Fester’s Quest (NES)

Fester's Quest Box Art

Fester’s Quest

System: NES

Release Date: September 1989

Developer: Sunsoft

Publisher: Sunsoft

Genre: Shoot ‘em Up

Ahhhh… Fester’s Quest… how I hate thee. Let me count the ways… If you detect some disgust in my voice, you win today’s prize. I hate Fester’s Quest and it stems from feelings toward it as a child. Imagine my fury when I got a Game Genie and tried to get codes to beat this game that weren’t there… The alien invasion has succeeded in abducting life on Earth and replacing it with extraterrestrial fauna. All except the Addams Family, that is. Gomez has to protect his family, so it’s up to the powder white, bald, insane Uncle Fester to stop moonbathing and save the day.

The first thing you should notice is that the play screen looks like the interior buildings in Blaster Master. This is the reason I was so excited for Fester’s Quest as a kid, because I was expecting a continuation of Blaster Master exploration. What you get, instead, is an incredibly linear experience that is exacerbated by non-stop enemy spawning. That wouldn’t have been terrible, but the amount of shots required to destroy each enemy can become ridiculous. This is one of those games that requires a turbo controller. The manual spells that out for you at the end, seriously, don’t bother torturing yourself trying to play without turbo functionality.

Fester’s gun can be upgraded with blue “GUN” icons and downgraded with magenta icons. You want to upgrade as quickly as possible to the level 8 gun and then be incredibly careful not to grab the downgrade. The guns are all infuriating. Most of them spread out and the entirety of a shot is dissipated when it hits a wall. This wouldn’t have been awful, except the fact the corridors are super slim. Pair that with constantly spawning enemies and you have a recipe for disaster.

You also collect money, light bulbs, and keys. Money is used to buy hot dogs for $5, which replenish health. Light bulbs light up the underground, which is the connective tissue between overworld areas and also the annoying cramped areas that make the gun ineffective. Keys open doors to houses, where members of the family give you special items. They also open 3D mazes that lead to boss battles. The boss battles are all pretty terrible. They’re reminiscent of the Blaster Master bosses, but they’re just bullet sponges. The pattern of find the weak spot, chug potions when your health gets low, or chug invisibility potions until you unload hundred of bullets and finish it off.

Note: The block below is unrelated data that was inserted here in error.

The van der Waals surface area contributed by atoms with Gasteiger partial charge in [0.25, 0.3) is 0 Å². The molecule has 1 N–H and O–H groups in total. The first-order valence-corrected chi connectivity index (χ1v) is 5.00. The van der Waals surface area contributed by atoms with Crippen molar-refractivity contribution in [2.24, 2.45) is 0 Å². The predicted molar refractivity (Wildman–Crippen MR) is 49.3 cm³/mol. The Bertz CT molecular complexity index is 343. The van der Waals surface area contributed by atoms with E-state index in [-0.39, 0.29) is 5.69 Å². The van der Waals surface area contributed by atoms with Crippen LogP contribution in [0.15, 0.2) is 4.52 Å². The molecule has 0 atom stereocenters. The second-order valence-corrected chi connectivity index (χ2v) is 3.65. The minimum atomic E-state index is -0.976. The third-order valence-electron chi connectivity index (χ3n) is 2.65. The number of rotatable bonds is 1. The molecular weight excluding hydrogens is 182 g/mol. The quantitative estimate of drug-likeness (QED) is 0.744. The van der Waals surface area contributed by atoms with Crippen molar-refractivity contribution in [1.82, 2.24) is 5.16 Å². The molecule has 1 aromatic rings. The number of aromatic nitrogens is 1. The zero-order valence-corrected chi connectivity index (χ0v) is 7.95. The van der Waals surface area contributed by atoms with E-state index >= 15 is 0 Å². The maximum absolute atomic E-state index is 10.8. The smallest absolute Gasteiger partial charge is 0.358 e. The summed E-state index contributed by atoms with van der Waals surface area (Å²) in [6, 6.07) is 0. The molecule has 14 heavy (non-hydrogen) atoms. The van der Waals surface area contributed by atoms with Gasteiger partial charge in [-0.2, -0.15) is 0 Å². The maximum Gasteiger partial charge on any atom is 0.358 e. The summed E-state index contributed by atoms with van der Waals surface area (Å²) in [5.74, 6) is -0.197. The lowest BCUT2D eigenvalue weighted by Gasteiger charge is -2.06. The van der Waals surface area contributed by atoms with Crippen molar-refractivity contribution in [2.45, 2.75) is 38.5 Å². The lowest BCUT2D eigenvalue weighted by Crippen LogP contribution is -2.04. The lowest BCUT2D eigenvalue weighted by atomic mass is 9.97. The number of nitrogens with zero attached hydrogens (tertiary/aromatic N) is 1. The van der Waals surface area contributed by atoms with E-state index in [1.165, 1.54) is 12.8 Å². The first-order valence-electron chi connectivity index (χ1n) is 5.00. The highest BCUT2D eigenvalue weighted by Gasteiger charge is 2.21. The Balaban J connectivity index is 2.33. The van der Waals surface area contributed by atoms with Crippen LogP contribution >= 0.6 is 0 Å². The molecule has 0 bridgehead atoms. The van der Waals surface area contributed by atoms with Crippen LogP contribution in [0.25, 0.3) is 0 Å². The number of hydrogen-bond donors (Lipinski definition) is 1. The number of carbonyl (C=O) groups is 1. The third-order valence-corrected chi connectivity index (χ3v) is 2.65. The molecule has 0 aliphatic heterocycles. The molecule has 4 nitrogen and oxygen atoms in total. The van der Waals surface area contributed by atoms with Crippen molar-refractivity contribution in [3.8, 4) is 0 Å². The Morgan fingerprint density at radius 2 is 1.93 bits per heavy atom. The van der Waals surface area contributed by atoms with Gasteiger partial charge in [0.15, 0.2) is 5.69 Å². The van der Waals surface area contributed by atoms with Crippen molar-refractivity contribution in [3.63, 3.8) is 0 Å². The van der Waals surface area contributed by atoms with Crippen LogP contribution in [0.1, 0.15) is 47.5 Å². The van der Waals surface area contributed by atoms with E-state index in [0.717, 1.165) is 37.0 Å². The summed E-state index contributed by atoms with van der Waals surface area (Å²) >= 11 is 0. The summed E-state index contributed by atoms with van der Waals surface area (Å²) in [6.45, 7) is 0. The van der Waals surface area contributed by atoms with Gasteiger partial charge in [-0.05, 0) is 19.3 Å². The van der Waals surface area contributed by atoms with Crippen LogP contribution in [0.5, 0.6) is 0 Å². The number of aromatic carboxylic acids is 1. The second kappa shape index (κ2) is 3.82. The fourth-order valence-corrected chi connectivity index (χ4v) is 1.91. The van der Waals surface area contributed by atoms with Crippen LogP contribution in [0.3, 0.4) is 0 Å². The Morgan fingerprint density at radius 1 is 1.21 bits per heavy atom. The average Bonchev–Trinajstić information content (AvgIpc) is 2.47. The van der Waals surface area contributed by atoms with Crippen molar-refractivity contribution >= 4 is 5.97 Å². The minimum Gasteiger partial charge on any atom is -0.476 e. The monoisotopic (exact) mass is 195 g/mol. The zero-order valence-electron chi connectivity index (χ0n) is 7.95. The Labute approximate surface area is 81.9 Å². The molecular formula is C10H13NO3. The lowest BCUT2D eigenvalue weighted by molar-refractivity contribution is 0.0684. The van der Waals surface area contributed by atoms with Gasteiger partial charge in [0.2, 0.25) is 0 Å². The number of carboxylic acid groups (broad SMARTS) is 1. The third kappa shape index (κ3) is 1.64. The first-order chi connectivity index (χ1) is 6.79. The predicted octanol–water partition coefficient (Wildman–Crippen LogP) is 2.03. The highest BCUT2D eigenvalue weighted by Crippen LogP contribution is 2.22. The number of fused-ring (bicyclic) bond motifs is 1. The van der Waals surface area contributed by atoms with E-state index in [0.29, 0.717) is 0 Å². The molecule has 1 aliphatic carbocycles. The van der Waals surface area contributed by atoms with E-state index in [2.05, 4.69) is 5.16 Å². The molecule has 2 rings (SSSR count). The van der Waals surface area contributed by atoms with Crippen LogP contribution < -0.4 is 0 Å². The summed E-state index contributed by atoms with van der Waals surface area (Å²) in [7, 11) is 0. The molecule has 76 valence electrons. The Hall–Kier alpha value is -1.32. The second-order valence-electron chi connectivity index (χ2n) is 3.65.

If you die, and you will die, you don’t lose your weapon levels. You don’t even lose your items. You just have to start back at the beginning and drudge through the entire path you’ve taken up until that point. It’s not terribly long, but it’s terribly boring. And the constant enemy spawning… you’re liable to die again before you make it back to where you were. The final area is in the space ship, which pits you against more ridiculous bullet sponges. Then the final boss… oh the final boss. I took a save state at the beginning of the battle, because I was not willing to walk the whole game back. I finally settled on blasting away with all my missiles to start things off in order to win. I will note that I beat this game legit back in about 2010. Told myself I’d never have to play it again. Now that is true.

Graphics: 1.0

Everything looks blobby and bad. The bosses are the only things that look relatively cool.

Sound: 2.0

The music is the best thing Fester’s Quest does. That’s the best thing I can say.

Gameplay: 0.5

The gun play is terrible and that’s what this game is.

Difficulty: 1.0

Continues are unlimited, but starting from the beginning when you die is infuriating.

Fun Factor: 0.0

This game is absolutely not fun. Don’t play this crap.

Overall Grade: 0.9

Fester’s Quest earns a D. It should really get a 0.0, because it’s garbage, but there is enough there to be given something.